The Mason / Dakota Stable Building (342 Amsterdam btw 76th and 77th) was commissioned by real estate investor Edmund Coffin, Jr. (1844-1929) and built between 1891 and 1894. The design by Bradford Gilbert (1853-1911) combined Romanesque Revival and Dutch Renaissance Revival elements, and used color and texture rather than ornamentation to provide character. In 1912 it was renamed the Dakota Stables and modified for use as an automobile garage. It was renamed the Pyramid Garage in the 1950s (LPC 2006b).
This Dakota Stables should not be confused with a previous Dakota Stables that is listed in the 1907 City Directory at 210 West 75th Street. That building was demolished in 1911 and ultimately replaced by the Beacon Theatre and Hotel (Gray 1987).
The layout was notable in that it wrapped around the buildings on the corner of 76th street, giving it entrances on 76th Street, 77th Street and Amsterdam. In a common developer tactic, the final owner stripped much of the historic detailing while the building was under consideration for landmark status and, thus, removing the reason for protecting it (Lueck 2006). It was demolished in 2007 and replaced by The Harrison, a pleasant but conventional luxury dormitory for rich people.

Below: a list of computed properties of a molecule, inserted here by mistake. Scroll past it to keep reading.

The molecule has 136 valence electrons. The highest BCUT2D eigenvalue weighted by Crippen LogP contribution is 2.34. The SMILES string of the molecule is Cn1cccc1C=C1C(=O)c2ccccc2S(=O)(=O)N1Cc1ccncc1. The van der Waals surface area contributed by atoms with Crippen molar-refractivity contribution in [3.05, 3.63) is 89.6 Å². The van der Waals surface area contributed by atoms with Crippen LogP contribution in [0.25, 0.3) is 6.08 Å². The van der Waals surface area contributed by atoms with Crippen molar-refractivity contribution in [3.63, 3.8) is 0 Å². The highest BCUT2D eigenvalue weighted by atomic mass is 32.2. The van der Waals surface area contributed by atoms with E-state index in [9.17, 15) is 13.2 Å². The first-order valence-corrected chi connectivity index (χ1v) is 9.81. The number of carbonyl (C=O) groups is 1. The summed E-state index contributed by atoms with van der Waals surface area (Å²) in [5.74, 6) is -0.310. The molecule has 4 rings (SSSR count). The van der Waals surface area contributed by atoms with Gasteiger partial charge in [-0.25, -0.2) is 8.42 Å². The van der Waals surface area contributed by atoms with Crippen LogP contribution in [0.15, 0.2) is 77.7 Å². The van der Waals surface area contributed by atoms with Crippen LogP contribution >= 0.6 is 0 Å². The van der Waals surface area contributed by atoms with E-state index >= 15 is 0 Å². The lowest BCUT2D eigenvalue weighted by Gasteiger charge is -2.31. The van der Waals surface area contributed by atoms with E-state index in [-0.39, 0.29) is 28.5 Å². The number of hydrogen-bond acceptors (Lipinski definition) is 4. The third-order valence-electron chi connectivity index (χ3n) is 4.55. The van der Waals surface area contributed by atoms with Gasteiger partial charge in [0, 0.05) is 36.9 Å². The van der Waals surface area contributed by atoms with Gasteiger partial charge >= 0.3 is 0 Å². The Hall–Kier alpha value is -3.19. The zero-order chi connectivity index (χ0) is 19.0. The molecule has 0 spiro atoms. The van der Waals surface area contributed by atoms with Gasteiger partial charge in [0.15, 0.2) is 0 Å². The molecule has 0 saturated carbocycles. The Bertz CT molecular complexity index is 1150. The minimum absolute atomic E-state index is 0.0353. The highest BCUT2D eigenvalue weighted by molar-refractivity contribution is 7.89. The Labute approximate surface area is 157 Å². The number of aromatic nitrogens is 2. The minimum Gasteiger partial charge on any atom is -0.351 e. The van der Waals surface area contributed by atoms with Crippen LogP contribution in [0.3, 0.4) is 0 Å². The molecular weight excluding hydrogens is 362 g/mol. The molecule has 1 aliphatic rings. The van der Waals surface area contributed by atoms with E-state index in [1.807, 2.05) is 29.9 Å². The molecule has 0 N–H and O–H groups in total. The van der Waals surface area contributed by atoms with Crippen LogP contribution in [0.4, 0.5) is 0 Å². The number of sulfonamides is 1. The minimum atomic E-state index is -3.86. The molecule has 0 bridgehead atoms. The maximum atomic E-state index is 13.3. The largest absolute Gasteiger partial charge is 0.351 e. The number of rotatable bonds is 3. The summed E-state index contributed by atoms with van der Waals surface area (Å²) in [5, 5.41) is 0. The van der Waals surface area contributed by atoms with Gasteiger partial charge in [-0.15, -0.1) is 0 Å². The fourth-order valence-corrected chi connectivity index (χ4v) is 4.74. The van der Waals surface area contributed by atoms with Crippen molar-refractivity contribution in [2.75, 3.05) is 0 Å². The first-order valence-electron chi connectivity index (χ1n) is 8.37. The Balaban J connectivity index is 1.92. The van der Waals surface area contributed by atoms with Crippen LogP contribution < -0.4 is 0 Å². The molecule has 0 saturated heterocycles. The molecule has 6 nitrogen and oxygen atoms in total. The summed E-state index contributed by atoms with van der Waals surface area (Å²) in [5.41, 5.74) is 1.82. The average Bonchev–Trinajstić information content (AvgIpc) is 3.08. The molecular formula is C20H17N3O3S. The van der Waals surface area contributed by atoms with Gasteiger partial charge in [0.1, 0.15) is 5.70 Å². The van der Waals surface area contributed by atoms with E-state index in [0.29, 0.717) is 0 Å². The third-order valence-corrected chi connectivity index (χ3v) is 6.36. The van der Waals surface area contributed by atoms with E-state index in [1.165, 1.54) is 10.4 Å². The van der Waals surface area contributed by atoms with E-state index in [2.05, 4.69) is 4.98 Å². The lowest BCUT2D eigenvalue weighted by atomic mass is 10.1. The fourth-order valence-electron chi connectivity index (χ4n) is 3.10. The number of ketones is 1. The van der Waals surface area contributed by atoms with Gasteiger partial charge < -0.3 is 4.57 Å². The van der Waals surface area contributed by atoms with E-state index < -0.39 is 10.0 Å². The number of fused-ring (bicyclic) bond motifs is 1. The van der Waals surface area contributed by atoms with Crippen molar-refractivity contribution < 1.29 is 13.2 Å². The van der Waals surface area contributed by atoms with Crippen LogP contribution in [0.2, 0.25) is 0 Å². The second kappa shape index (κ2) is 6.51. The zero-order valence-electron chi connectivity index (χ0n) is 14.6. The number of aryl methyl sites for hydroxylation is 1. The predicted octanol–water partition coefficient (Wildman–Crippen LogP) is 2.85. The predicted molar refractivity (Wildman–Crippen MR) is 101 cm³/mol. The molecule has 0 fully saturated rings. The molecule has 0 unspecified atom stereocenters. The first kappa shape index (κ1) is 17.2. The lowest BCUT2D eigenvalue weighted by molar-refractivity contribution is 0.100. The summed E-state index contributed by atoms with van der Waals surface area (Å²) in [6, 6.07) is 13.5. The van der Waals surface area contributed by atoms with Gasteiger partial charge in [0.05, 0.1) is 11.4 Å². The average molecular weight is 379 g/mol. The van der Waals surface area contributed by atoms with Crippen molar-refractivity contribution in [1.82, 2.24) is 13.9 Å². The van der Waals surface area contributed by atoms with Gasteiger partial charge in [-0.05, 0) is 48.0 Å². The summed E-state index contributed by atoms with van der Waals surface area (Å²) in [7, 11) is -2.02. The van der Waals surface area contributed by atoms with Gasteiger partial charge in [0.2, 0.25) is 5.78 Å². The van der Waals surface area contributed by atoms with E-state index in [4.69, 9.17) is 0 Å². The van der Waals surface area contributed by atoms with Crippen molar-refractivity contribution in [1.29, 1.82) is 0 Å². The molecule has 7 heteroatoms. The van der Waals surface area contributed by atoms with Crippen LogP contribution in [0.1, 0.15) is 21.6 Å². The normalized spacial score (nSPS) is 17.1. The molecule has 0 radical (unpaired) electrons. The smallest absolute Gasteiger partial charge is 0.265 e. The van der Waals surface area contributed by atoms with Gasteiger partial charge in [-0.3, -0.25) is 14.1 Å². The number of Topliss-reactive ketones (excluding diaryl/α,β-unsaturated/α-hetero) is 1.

West 77th Street retained much of the service character of the area after its neighbors to the south met the developer's wrecking ball.
203 West 77th Street is listed in the 1907 City Directory as a stable run by Jacob Taylor. City building records list this structure as being built in 1920. The detailing of the building seems to indicate somewhat older vintage, although the height and small footprint would seem to indicate an entirely automotive life.
206 West 77th Street, in contrast to some of its more ornate neighbors, represents an entirely functional aesthetic, which may reflect its 1929 construction date or later modifications.
205 West 77th Street is a firehouse built for Engine Company 74 around 1900. The first fire wagons were likely horse-drawn.
219 West 77th is listed in city records as having been built in 1917. Although the gray coat of paint obscures what might actually be a fairly attractive building, it has likely been a garage for its entire existence.